Angara had said in a bill he filed then that a rare disease or “orphan disorder” is afflicting less than 1,000 Filipinos and that many of the cases are because of genetic defects, with many patients exhibiting symptoms in early childhood.
“Unfortunately, there is minimal interest among research institutions in learning more about these diseases because they affect only a small segment of the population,” Angara stressed.
Likewise, because of the rarity of the diseases, medicines and health care products have been called “orphan drugs” because of minimal attention paid by pharmaceutical companies to them because of the high cost of production resulting from low demand.
Because of this, Angara said some patients die as early as infancy or, if they manage to survive, suffer from chronic and debilitating illnesses that greatly diminish their quality of life, not to mention the severe strain on their families.
In a 2017 article published in the Science journal SciDev.Net, it was said that about 80 percent of rare diseases are of genetic origin that begin in childhood, with about 30 percent of patients dying before the age of five.
READ: Raising awareness about rare diseases nationwide
The PSOD said as of 2017, there are 319 patients in the PSOD registry, which accounts for 63 rare diseases. But Manalansan said as of 2021, there are already 887 cases registered with rare diseases.
Here are some of the rare diseases listed by the PSOD:
- Gaucher Disease
The Mayo Clinic said this disease is the result of a buildup of certain fatty substances in certain organs, particularly the spleen and liver. This causes these organs to enlarge and affects their function.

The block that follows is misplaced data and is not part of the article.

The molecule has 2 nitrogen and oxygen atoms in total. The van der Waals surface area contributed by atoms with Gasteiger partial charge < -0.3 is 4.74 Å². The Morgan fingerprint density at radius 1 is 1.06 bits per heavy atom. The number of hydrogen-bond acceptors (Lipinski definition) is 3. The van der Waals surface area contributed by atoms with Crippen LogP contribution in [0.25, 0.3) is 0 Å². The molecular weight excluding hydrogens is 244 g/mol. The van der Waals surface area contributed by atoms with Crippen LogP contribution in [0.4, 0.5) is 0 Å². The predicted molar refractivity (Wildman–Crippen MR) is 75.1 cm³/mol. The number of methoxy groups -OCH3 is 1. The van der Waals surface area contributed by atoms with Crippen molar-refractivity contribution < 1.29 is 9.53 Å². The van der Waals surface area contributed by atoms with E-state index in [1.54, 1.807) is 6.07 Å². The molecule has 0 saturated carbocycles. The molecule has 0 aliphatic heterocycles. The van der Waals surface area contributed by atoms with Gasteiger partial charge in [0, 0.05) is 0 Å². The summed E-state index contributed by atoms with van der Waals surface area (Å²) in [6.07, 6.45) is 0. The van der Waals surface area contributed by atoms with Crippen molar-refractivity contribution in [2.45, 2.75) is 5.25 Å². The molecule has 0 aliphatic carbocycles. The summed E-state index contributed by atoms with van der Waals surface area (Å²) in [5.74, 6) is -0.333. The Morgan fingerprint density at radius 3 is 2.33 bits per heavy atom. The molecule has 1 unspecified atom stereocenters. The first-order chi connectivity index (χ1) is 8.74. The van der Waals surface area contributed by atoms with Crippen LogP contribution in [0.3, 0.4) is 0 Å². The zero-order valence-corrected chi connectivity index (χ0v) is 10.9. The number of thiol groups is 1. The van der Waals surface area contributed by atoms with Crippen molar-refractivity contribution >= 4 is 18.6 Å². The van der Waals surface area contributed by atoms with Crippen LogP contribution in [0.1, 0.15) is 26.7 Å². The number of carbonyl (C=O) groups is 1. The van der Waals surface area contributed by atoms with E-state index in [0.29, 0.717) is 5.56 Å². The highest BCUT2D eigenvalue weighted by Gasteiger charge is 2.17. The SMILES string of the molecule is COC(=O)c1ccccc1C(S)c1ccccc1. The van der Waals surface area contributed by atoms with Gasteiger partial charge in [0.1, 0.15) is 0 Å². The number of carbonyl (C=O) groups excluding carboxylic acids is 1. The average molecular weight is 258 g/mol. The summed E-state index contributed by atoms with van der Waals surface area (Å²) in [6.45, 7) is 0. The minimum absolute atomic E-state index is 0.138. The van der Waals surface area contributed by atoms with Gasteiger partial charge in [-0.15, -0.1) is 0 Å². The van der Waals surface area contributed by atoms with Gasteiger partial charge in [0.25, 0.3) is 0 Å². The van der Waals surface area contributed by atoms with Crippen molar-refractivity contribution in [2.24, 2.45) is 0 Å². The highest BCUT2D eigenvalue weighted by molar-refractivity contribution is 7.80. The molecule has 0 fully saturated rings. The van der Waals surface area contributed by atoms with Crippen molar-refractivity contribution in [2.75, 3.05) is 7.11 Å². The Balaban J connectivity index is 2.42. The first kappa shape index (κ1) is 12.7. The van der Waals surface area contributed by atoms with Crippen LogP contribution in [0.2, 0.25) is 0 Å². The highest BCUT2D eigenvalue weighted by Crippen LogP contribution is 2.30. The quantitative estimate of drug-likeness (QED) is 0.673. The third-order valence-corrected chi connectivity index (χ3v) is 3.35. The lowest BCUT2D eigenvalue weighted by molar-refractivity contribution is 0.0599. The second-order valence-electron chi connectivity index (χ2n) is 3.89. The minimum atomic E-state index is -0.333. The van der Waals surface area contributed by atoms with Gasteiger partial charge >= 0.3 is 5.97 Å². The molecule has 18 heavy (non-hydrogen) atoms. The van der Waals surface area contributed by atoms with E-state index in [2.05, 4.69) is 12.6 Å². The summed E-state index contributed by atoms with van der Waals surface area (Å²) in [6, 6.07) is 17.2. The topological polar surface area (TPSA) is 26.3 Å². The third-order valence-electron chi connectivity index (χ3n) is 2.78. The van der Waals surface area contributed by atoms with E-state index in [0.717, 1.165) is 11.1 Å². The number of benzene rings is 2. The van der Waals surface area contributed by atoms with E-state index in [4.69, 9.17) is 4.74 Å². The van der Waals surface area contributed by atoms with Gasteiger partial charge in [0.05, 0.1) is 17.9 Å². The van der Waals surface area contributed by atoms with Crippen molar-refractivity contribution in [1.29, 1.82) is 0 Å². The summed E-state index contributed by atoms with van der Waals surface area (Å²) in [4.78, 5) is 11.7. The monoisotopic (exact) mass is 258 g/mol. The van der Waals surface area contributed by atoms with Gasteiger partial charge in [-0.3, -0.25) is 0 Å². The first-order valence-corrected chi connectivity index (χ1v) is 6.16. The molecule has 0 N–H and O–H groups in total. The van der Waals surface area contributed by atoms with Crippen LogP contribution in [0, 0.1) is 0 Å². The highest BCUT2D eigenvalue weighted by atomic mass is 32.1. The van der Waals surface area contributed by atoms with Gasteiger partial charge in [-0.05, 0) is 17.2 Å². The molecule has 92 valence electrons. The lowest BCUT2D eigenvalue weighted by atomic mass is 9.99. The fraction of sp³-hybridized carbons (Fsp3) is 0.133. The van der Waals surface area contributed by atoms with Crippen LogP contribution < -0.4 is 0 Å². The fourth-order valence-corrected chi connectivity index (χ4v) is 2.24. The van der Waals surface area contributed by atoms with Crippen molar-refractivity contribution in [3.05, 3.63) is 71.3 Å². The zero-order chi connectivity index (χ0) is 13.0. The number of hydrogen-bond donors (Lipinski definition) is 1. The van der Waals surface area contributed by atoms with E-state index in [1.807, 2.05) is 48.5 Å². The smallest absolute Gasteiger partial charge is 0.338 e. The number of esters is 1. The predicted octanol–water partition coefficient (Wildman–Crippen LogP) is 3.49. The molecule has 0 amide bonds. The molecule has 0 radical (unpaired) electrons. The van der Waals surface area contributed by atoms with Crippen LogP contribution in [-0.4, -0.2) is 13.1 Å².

- Maple Syrup Urine Disease
NHS said this disease is a rare but serious inherited condition. It means the body cannot process certain amino acids, which are the “building blocks” of protein, causing a harmful buildup of substances in the blood and urine.
- Pompe Disease
This disease, according to clevelandclinic.org, is a rare genetic disorder in which the body is unable to break down complex sugars, which affects organs and tissues, particularly muscles.
Galactosemia, the National Organization for Rare Diseases said, is a rare, hereditary disorder of carbohydrate metabolism that affects the body’s ability to convert galactose to glucose.
The Mayo Clinic explained that Phenylketonuria is a rare inherited disorder that causes an amino acid, called phenylalanine, to build up in the body. It is caused by a change in the phenylalanine hydroxylase gene, which helps create the enzyme needed to break down phenylalanine.
Without the enzyme necessary to break down phenylalanine, a dangerous buildup can develop when a person with Phenylketonuria eats foods that contain protein or eats aspartame, an artificial sweetener.
- Hurler Syndrome
According to the UPMC Children’s Hospital of Pittsburgh, this syndrome is an inherited condition caused by a faulty gene. Children with Hurler syndrome lack an enzyme that the body needs to digest sugar.
As a result, undigested sugar molecules build up in the body, causing progressive damage to the brain, heart, and other organs.
Children with Hurler syndrome may have unusually large heads, joint stiffness, hearing and vision loss, impaired growth, and other symptoms.
- Hunter Syndrome
The Mayo Clinic explained that this syndrome is a very rare, inherited genetic disorder caused by a missing or malfunctioning enzyme. In Hunter syndrome, the body doesn’t have enough of the enzyme iduronate 2-sulfatase. This enzyme’s job is to break down certain complex molecules, and without enough of this enzyme, the molecules build up in harmful amounts.
- Prader-Willi Syndrome
This syndrome is a rare genetic disorder that results in a number of physical, mental and behavioral problems. A key feature of Prader-Willi syndrome is a constant sense of hunger that usually begins at about two years of age, the Mayo Clinic said.